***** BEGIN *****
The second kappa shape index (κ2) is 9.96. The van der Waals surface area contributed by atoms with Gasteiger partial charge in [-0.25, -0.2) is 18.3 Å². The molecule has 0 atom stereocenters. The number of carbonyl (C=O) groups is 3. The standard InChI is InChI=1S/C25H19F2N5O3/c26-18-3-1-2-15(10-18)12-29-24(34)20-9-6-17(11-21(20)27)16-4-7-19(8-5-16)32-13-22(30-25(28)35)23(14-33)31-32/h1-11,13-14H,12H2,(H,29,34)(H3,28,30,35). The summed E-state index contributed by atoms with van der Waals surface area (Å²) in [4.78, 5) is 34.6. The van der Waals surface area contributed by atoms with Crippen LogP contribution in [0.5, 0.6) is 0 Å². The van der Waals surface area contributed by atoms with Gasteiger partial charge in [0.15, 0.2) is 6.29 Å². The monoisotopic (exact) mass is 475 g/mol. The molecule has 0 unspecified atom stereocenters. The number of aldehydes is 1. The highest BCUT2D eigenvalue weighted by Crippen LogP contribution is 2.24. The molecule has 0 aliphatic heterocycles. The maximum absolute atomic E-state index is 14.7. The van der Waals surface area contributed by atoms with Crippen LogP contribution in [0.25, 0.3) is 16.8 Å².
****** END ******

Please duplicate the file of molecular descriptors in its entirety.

The second kappa shape index (κ2) is 9.96. The van der Waals surface area contributed by atoms with Gasteiger partial charge in [-0.25, -0.2) is 18.3 Å². The molecule has 0 atom stereocenters. The number of carbonyl (C=O) groups is 3. The standard InChI is InChI=1S/C25H19F2N5O3/c26-18-3-1-2-15(10-18)12-29-24(34)20-9-6-17(11-21(20)27)16-4-7-19(8-5-16)32-13-22(30-25(28)35)23(14-33)31-32/h1-11,13-14H,12H2,(H,29,34)(H3,28,30,35). The summed E-state index contributed by atoms with van der Waals surface area (Å²) in [4.78, 5) is 34.6. The van der Waals surface area contributed by atoms with Crippen LogP contribution in [0.5, 0.6) is 0 Å². The van der Waals surface area contributed by atoms with Gasteiger partial charge in [0.15, 0.2) is 6.29 Å². The monoisotopic (exact) mass is 475 g/mol. The molecule has 0 unspecified atom stereocenters. The number of aldehydes is 1. The highest BCUT2D eigenvalue weighted by Crippen LogP contribution is 2.24. The molecule has 0 aliphatic heterocycles. The maximum absolute atomic E-state index is 14.7. The van der Waals surface area contributed by atoms with Crippen LogP contribution in [0.25, 0.3) is 16.8 Å².